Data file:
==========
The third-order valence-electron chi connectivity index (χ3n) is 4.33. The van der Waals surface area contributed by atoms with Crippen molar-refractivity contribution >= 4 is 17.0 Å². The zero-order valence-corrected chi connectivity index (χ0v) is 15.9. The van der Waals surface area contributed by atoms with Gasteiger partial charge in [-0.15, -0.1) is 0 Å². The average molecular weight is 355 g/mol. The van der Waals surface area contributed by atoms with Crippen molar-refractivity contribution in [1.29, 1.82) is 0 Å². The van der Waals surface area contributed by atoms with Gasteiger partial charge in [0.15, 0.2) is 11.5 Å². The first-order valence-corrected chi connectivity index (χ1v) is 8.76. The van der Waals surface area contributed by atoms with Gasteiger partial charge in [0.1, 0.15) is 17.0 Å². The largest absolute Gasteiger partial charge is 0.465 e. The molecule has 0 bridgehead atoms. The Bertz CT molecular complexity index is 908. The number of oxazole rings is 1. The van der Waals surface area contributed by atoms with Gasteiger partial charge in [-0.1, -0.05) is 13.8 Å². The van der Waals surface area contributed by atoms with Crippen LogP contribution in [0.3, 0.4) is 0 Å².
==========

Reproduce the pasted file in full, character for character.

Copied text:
The third-order valence-electron chi connectivity index (χ3n) is 4.33. The van der Waals surface area contributed by atoms with Crippen molar-refractivity contribution >= 4 is 17.0 Å². The zero-order valence-corrected chi connectivity index (χ0v) is 15.9. The van der Waals surface area contributed by atoms with Gasteiger partial charge in [-0.15, -0.1) is 0 Å². The average molecular weight is 355 g/mol. The van der Waals surface area contributed by atoms with Crippen molar-refractivity contribution in [1.29, 1.82) is 0 Å². The van der Waals surface area contributed by atoms with Gasteiger partial charge in [0.15, 0.2) is 11.5 Å². The first-order valence-corrected chi connectivity index (χ1v) is 8.76. The van der Waals surface area contributed by atoms with Gasteiger partial charge in [0.1, 0.15) is 17.0 Å². The largest absolute Gasteiger partial charge is 0.465 e. The molecule has 0 bridgehead atoms. The Bertz CT molecular complexity index is 908. The number of oxazole rings is 1. The van der Waals surface area contributed by atoms with Gasteiger partial charge in [-0.1, -0.05) is 13.8 Å². The van der Waals surface area contributed by atoms with Crippen LogP contribution in [0.3, 0.4) is 0 Å².